I’ve addressed the various ways in which libraries can embrace social media and use the tools to their advantage. Little did I know that someone perhaps much like me but with a higher salary elsewhere in the world was telling Facebook staff that they should embrace libraries and use them to their advantage. Therefor, let’s take a break from talking about how you can use various social media tools and give a shout out to the ways in which they are borrowing from our field to make their platforms that much more epic. At least Facebook.
On the heels of the big “fake news” fiasco that surfaced in the political arena, Facebook has developed a temporary feature that mimics an information specialist’s role by allowing users to analyze sources and weed out the fake news in their feed. This handy add-on may have been added as many users began shunning social media due to the inundation of untrustworthy news stories during and after the election, and as governments look to the site as a problematic source of misinformation that sways elections based on false truths.
So, what are some of the ways, you might be wondering, that Facebook says you can determine if your Uncle Jim is spreading rubbish news versus legitimate information? Let’s take a look.
- Be skeptical of headlines. False news stories often have catchy headlines in all caps with exclamation points. If shocking claims in the headline sound unbelievable, they probably are.
- Look closely at the URL. A phony or look-alike URL may be a warning sign of false news. Many false news sites mimic authentic news sources by making small changes to the URL. You can go to the site to compare the URL to established sources.
- Investigate the source. Ensure that the story is written by a source that you trust with a reputation for accuracy. If the story comes from an unfamiliar organization, check their “About” section to learn more.
- Watch for unusual formatting. Many false news sites have misspellings or awkward layouts. Read carefully if you see these signs.
- Consider the photos. False news stories often contain manipulated images or videos. Sometimes the photo may be authentic, but taken out of context. You can search for the photo or image to verify where it came from.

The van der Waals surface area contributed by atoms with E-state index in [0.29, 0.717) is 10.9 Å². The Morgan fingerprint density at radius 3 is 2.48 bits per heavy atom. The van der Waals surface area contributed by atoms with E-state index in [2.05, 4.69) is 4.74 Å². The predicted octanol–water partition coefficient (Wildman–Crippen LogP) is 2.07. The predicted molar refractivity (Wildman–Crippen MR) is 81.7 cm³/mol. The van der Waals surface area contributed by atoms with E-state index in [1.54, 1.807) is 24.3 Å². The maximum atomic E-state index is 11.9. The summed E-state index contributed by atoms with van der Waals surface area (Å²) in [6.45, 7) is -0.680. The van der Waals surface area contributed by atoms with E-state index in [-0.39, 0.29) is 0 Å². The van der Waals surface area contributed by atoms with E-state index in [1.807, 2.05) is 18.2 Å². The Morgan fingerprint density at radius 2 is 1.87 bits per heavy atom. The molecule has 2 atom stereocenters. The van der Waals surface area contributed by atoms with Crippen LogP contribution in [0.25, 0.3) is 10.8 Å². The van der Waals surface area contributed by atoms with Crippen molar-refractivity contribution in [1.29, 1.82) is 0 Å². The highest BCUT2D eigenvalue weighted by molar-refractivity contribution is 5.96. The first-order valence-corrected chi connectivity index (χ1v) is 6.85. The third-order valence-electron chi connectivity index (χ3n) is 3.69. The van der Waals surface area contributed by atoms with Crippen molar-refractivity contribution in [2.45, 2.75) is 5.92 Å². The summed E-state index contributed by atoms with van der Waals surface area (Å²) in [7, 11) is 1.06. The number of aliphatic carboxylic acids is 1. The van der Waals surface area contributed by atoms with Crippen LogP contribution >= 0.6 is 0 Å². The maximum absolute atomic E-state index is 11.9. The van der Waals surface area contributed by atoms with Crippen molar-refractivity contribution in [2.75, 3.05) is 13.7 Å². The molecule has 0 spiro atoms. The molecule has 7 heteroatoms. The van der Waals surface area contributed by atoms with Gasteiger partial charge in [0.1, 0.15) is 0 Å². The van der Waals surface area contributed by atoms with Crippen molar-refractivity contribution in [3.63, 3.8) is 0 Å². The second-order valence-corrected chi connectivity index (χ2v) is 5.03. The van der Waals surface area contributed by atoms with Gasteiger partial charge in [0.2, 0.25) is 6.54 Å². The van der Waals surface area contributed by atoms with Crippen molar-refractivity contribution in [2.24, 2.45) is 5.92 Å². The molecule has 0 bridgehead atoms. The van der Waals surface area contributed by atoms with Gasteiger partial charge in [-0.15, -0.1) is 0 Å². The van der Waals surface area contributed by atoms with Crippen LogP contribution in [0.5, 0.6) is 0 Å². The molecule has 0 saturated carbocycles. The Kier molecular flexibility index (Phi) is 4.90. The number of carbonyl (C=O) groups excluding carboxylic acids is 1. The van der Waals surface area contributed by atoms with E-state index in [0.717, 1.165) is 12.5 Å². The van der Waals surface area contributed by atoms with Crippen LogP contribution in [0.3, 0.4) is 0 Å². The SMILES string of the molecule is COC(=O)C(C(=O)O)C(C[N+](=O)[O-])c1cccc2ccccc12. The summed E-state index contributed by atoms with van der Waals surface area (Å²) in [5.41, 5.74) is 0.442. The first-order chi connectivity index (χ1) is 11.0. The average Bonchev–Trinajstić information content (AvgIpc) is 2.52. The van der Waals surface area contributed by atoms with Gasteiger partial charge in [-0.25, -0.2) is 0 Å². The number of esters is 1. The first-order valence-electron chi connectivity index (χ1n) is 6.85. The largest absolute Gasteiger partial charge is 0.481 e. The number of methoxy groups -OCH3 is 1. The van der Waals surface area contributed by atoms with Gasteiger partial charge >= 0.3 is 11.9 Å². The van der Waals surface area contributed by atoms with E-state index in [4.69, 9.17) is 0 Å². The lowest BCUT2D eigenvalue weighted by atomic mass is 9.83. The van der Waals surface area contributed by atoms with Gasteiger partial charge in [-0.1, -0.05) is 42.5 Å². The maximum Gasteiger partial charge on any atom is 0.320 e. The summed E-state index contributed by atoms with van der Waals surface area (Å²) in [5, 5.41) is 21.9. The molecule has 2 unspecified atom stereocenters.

- Inspect the dates. False news stories may contain timelines that make no sense, or event dates that have been altered.
- Check the evidence. Check the author’s sources to confirm that they are accurate. Lack of evidence or reliance on unnamed experts may indicate a false news story.
- Look at other reports. If no other news source is reporting the same story, it may indicate that the story is false. If the story is reported by multiple sources you trust, it’s more likely to be true.
- Is the story a joke? Sometimes false news stories can be hard to distinguish from humor or satire. Check whether the source is known for parody, and whether the story’s details and tone suggest it may be just for fun.
- Some stories are intentionally false. Think critically about the stories you read, and only share news that you know to be credible.
Take from Facebook’s Help Center https://www.facebook.com/help/188118808357379?_fb_noscript=1
Those these are simplified versions of criteria that librarians might suggest when analyzing the the credibility of sources, it is still admirable that Facebook is taking some action to prevent the spread of fake news on their site. While freedom of speech is definitely of value on social media, rampant deception is also a problem that no company wants their brand to be known for.
Unfortunately, these guidelines are tricky to find and not something that most users are likely to read all the way through. But not to worry, the company is still working to keep their users informed about ways to spot trustworthy sources. Theringer.com reports that The News Literacy Project is working on creating more engaging content and videos to educate users. This content should be more eye catching and will hopefully grab the attention of more users. It will be released in a few weeks.